Elections 2014 D-Day: India all set to count 550 million votes
The Election Commission is all set to count Friday some 550 million votes cast in the Lok Sabha polls that are widely expected to return the BJP to power, a top official said Thursday.
New Delhi: The Election Commission is all set to count Friday some 550 million votes cast in the Lok Sabha polls that are widely expected to return the BJP to power, a top official said on Thursday.
Over 66% of the nation exercised their right to vote
"We are fully prepared and geared up for the counting day tomorrow. There is absolutely no problem," Election Commissioner H.S. Brahma told IANS.
He said all data accruing from the nationwide counting process would be updated on the poll panel's web site after every five minutes.
Around 66 percent of the 814 million electorate voted between April 7 and May 12 across the country to pick a new 543-member Lok Sabha.
Exit polls at the end of the staggered election have predicted a win for the Bharatiya Janata Party (BJP) and its allies in the National Democratic Alliance (NDA).
Counting at 989 centres across the country will begin at 8 a.m. Friday, an official statement said.
A total of 8,251 candidates, including 668 women and five transgenders, contested the Lok Sabha battle. The contestants included 3,234 independents.
Friday's results will determine the political fortunes of India's virtual who is who, including BJP's prime ministerial candidate Narendra Modi (Vadodara, Varanasi), Congress leaders including Sonia Gandhi (Rae Bareli), Rahul Gandhi (Amethi), SP leader Mulayam Singh (Mainpuri, Azamgarh), JD-U leader Sharad Yadav (Madhepura), BJP leaders Arun Jaitley (Amritsar), Rajnath Singh (Lucknow), and AAP leader Arvind Kejriwal (Varanasi).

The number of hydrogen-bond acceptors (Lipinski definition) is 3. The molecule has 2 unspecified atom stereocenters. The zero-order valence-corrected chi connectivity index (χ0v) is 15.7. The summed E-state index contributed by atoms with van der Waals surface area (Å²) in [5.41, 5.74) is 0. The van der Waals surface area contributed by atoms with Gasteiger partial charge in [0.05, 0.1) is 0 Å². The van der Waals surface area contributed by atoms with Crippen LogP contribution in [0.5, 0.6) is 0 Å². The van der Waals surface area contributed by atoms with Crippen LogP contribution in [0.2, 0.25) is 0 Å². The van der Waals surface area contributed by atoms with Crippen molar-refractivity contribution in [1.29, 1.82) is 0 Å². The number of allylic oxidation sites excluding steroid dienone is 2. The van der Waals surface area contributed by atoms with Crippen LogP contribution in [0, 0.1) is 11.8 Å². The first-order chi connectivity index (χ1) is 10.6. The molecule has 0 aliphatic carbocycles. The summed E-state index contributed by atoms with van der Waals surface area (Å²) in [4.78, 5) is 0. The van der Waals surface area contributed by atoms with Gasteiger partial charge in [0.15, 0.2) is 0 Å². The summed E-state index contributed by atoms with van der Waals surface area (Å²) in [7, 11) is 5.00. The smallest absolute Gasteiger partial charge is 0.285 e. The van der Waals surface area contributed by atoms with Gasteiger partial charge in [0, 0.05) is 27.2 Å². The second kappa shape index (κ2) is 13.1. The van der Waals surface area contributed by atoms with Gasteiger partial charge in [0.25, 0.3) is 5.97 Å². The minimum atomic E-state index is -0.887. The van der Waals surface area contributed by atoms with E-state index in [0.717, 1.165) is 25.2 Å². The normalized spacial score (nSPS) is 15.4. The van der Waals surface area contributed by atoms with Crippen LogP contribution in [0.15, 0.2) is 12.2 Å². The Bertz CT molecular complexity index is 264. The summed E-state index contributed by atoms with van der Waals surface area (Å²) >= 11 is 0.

Although the vote count would start at 8, about one million officials drawn from the central and state governments would assemble at the counting centres much before that.
"All those involved in the counting have been told to report by 5 in the morning tomorrow (Friday)," another Election Commission official said.
"They will have to come without their mobile phones, and none of them will be allowed to leave until the entire process gets over," the official told IANS.
Initial trends will be available rapidly. The final tally in the Lok Sabha will be more or less clear by midday.
But most results will be known only by evening, one official said.
As polling ended in various constituencies spread over 10 rounds, the 1.72 million electronic voting machines (EVMs) were put in strongrooms across the country and placed under heavy security.
Tens of thousands of police and paramilitary personnel are to oversee the counting process Friday.
Brahma expressed appreciation over the huge voter turnout in what is the world's largest electoral exercise.
"We are grateful and thankful to the voters for turning up in such large numbers," Brahma told IANS.
"We are extremely happy that such a high voter turnout was registered this time," he said.